Gender Identity Disparities in Bathroom Safety and Wellbeing among High School Students
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By examining the relationship between trans identity, bathroom safety and wellbeing among high school students, this article empirically investigates how educational institutions operate as sites through which gender is negotiated in ways that are consequential for trans youth. We draw cross-sectional survey data, from a multi-school climate survey (n = 1046) conducted in the Midwestern United States, to examine three aspects of high school students’ wellbeing: safety at school, self-esteem, and grades. The sample included students in 9th–12th grade who identified as trans (9.2%) and cisgender (41.2% boys, 49.6% girls), as well as LGBQ (21.6%) and heterosexual (78.4%). Most respondents were monoracial white (65.8%), monoracial Black (12.4%), and multiracial (14.1%). Using mediation and moderation linear regression models, we show that feeling safe using school facilities helps to explain widespread inequalities between trans and cisgender students. Based on these results, we suggest that in order to address disparities in educational outcomes between trans and cisgender students, as well as to improve student wellbeing in general, policies and practices need to ensure that all students have the right to safely access bathrooms and school facilities.
KeywordsTransgender Bathroom access Cissexism School climate Wellbeing Students
Thank you to the leaders involved in Riot Youth at the Neutral Zone in Ann Arbor and the school-based organizations who helped to collect this data and are working to ensure that LGBTQ and similarly identified students have access to educational opportunities and supportive communities. We’d also like to thank Fuhua Zhai and Daniel Coleman from Fordham University for their statistical support and Milo Inglehart and Adrienne Dessel for their collaborations in the larger project. Funding for this project was provided by the Faculty Research Expense Program, Fordham University (Grant awarded to LJW).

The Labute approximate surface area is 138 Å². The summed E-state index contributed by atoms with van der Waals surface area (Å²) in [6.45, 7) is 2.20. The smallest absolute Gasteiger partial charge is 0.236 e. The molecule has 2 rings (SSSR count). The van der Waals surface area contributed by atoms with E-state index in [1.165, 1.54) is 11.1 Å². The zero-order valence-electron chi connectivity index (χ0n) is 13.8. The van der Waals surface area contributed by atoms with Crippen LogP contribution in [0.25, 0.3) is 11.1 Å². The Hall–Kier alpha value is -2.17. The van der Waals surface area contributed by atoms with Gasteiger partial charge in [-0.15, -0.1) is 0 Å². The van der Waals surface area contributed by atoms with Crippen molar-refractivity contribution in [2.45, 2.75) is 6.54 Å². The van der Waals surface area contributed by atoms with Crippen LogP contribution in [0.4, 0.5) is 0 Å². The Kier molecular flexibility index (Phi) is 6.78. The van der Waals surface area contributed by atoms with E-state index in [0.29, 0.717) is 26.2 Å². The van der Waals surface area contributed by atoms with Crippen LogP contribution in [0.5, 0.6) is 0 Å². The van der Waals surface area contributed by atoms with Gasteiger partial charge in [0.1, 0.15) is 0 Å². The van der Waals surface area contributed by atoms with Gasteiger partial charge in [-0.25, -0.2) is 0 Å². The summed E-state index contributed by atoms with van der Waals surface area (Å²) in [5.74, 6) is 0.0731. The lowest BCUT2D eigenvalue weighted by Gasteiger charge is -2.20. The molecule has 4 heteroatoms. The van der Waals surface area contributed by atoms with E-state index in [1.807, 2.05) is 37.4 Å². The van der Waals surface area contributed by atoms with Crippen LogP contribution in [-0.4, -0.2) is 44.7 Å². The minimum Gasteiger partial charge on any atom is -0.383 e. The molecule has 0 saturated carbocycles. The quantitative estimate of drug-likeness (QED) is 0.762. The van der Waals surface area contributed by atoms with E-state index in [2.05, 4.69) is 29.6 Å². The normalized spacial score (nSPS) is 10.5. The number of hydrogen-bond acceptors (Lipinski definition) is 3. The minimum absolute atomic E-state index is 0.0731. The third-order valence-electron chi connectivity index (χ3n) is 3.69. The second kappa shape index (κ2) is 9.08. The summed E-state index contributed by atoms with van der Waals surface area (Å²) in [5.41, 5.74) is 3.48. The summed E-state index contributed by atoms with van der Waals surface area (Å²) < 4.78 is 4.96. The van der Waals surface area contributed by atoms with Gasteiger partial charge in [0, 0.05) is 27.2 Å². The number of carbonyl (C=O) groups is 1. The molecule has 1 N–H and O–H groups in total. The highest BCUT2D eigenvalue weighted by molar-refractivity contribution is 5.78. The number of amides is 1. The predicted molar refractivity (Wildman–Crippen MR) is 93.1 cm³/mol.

Riot Youth leaders conceived of the study in consultation with A.K. & L.J.W. L.J.W. conceived of this manuscript with A.K. and performed statistical analysis. A.K. contributed to the exploratory statistical analysis and interpreting quantitative findings. A.K. and L.W. consulted with legal experts and adult stuff at Neutral Zone. M.C. reviewed extant literature and crafted the introduction. L.J.W., A.K., and M.C. collaborated in writing the manuscript, including the theoretical framework and implications. All authors read and approved the final manuscript.
Conflict of Interest
The authors declare that they have no competing interests.
All procedures performed in studies involving human participants were in accordance with the ethical standards of the institutional research committee and/or national research committee and with the 1964 Helsinki declaration and its later amendments or comparable ethical standards.
Informed consent was obtained from all individual participants included in the study.
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